Nonparametric regression relaxes the usual assumption of linearity and enables you to explore the data more flexibly, uncovering structure in the data that might otherwise be missed.
However, many forms of nonparametric regression do not perform well when the number of independent variables in the model is large. The sparseness of data in this setting causes the variances of the estimates to be unacceptably large unless the sample size is extremely large. The problem of rapidly increasing variance for increasing dimensionality is sometimes referred to as the "curse of dimensionality." Interpretability is another problem with nonparametric regression based on kernel and smoothing spline estimates. These estimates contain information about the relationship between the dependent and independent variables, and the information is often difficult to comprehend.
To overcome these difficulties, additive models were proposed by some researchers, for example, Stone (1985). These models estimate an additive approximation to the multivariate regression function. The benefits of an additive approximation are at least twofold. First, since each of the individual additive terms is estimated by using a univariate smoother, the curse of dimensionality is avoided, at the cost of not being able to approximate universally. Second, estimates of the individual terms explain how the dependent variable changes with the corresponding independent variables.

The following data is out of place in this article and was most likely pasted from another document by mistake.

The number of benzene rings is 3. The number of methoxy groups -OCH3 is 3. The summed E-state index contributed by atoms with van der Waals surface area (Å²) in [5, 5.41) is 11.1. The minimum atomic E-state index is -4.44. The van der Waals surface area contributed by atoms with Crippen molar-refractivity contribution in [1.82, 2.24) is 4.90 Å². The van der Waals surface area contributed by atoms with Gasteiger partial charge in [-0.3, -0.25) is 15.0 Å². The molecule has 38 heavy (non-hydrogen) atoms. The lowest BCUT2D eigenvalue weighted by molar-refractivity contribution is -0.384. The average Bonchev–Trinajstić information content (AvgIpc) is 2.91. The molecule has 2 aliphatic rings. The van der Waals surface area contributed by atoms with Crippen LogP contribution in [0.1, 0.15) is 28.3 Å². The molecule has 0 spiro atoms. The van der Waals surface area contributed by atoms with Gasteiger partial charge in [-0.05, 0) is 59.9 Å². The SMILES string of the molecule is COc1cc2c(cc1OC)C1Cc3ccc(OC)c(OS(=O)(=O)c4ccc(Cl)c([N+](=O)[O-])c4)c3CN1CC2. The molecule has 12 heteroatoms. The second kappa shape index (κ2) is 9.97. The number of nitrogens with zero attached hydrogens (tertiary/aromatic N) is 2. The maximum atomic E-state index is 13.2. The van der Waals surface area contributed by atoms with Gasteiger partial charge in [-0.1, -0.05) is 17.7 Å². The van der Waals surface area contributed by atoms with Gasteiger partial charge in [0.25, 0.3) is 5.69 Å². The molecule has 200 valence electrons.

To extend the additive model to a wide range of distribution families, Hastie and Tibshirani (1990) proposed generalized additive models. These models enable the mean of the dependent variable to depend on an additive predictor through a nonlinear link function. The models permit the response probability distribution to be any member of the exponential family of distributions. Many widely used statistical models belong to this general class; they include additive models for Gaussian data, nonparametric logistic models for binary data, and nonparametric log-linear models for Poisson data.